Israeli High-Tech Firm Mixes Good Intentions With Sound Business
But Khoury, an Arab, couldn’t find a job, even though she lives in Israel, where the nation’s thriving high-tech industry has been dubbed Silicon Wadi (Valley in Arabic).
So instead, she became a math teacher in Nazareth. “I tried to have a job in computers, but I didn’t find one,” Khoury, 32, said.
In Israel, the country’s Arab minority--20 percent of the population--faces discrimination in employment and has had difficulty landing jobs in the nation’s thriving high-tech sector.
Galil Software was started in Dec. 2007 to change that. Launched by leading Jewish industry veterans, the company aims to integrate more Arabs into Israel’s leading industry. The software service company provides high-tech firms with ways to reduce costs by outsourcing work to Galil engineers.
Bassel Khoury, program director for the Nazareth-based company, says cultural differences and the geographic location of many of the country’s Arabs (concentrated in the north away from the industry hub around Tel Aviv) have contributed to a large amount of highly educated, unemployed Arab engineers.
“They are raised to be more humble, so when they go to interviews at any company they try to be humble as well... and they don’t know how to sell themselves,” said Khoury (who is not related to Reem Khoury).
The choice of Arabs to not serve in the Israeli army, which has close social ties to the country’s high-tech industry, has also hampered employment opportunities by depriving Arab engineers of important connections, Khoury conceded, although he said it is lessening alongside a concerted effort to integrate more Arabs into the industry by both public and private institutions. In February, President Shimon Peres launched an initiative to move more Arabs into the high-tech field.
“I say for an Arab engineer you have to be a little bit better than your competitor in the Jewish community,“ he said, adding he sees Arabs filling a shortage of engineers in the country.
But Galil’s altruistic leanings, which include interview training as well as hiring practices, are also good business. In addition to cheaper rents and wages in the north, the company takes advantage of government grants to hire minorities, including women. That allows Galil to offer its services cheaper than other Israeli firms.
“You are serving two goals. You are making money and serving the community,” Bassel said while seated in Galil’s headquarters, the Basilica of the Annunciation rising behind him outside the window.
By hiring from an underemployed Arab workforce, the company aims to spur economic growth both in the Arab community and the overall Israeli economy by retaining jobs that would otherwise go overseas. Prices are still higher than firms in India or China, Bassel said, but Galil provides a unique advantage: proximity to Israel’s high-tech hub and a cultural and linguistic affinity bar none, which the company says decreases risk often associated with outsourcing jobs.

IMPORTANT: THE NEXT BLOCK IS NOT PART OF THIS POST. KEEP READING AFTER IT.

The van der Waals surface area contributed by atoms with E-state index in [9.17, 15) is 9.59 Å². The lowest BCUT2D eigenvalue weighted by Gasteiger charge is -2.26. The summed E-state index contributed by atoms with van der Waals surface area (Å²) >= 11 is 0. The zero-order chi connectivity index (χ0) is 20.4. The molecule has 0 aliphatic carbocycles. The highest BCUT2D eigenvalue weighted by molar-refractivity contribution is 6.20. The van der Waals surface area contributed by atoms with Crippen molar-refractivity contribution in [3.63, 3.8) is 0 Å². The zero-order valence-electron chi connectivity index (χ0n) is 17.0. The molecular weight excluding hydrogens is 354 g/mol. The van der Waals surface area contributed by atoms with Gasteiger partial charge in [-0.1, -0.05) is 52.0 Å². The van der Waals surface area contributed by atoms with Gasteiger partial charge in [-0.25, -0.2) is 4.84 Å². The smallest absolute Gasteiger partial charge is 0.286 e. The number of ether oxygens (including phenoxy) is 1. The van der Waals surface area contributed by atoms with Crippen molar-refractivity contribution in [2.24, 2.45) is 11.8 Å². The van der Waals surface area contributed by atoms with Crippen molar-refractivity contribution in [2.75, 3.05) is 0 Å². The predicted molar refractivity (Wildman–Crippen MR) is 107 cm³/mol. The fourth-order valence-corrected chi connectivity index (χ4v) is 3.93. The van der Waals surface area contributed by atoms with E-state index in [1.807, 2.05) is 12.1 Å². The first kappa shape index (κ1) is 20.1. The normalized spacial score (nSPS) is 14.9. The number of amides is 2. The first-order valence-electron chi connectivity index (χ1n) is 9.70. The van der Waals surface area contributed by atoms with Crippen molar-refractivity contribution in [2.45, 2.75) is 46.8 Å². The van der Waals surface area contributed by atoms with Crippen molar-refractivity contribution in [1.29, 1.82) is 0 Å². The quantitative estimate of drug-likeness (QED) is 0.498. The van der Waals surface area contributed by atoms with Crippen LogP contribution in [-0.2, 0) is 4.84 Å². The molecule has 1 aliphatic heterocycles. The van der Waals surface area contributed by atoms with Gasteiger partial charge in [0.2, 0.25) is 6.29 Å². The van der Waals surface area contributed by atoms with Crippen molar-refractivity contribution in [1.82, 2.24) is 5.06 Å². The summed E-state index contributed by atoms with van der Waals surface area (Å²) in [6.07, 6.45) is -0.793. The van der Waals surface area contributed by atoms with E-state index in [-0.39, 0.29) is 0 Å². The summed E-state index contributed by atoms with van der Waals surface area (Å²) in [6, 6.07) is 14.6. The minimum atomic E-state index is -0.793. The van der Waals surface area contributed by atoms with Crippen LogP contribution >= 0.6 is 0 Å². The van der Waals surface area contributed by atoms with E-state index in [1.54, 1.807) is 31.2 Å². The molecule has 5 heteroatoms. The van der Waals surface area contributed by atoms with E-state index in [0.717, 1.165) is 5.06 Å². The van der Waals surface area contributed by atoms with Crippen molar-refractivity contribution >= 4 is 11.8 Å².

“The kind of relationship we build with our customers is unique,” Bassel said. “There is no way an Indian company can create the same relationship, or any Chinese company.”
Although located in the heavily Arab populated north, the company is not exclusive in its hiring. About 12 percent of Galil’s workforce is Jewish, a number that Bassel said helps it to prosper.
“Because of these guys we were able to get bigger projects, because they came with more experience,” he explained. “So they are actually enabling the new generation (of Arab workers) to grow into this profession.”
In recent months, political developments have threatened to strain the relationship between the country's Jewish and Arab citizens. New laws have drawn condemnation for potentionally discriminating against Arabs. One law fines publicly funded entities who commerate Nakba Day, when some Arab citizens decry Israel's establishment because it caused many Arabs to lose their homes and land, unable to return. In the past few weeks, Israeli forces have also killed Palestinian refugees who have attempted to cross into the country.
Despite such developments, work has not suffered, Bassel said, citing good relationships between employees of different backgrounds.
"Such incidents have no effect on the regular work course in the company," Bassel said in an email. "We are ... professionals, and we understand clearly that at work it is all about business."
In addition to its Jewish employees, Galil also employs a significant number of women. Reem Khoury, for example, is no longer teaching.
The mother of two became Galil’s first woman engineer and is one of 140 engineers at the company, the vast majority who are Arab citizens of Israel, individuals and their descendants who remained in what is today Israel after the 1948 war that resulted in the Jewish state’s establishment. About 15 percent of Galil’s engineers are women, Bassel said.
“I think they don’t accept that a woman wants to manage them, but there are skills,” she said with a chuckle, coyly refusing to divulge her secret.
While she is working longer hours than most Arab women do—in 2008 only 21 percent of Arab women were in the Israeli workforce, Reem says more of her peers are ready for full-time employment.
“We are afraid ... that always the women should stay at home or work until one o’ clock,” she said. ”But no, they should also go and work and face the world.”
Reem described her attempts to gain employment after graduating from university as “frustrating,” often receiving little explanation beyond “no” after sending in her resume.
Now, finally with a secure job in her field of choice, she isn’t satisfied.
“I want more. I hope to be a team leader, and more and more. And then, infinity,” Reem said, giggling once again.
Reach reporter Andrew Khouri here.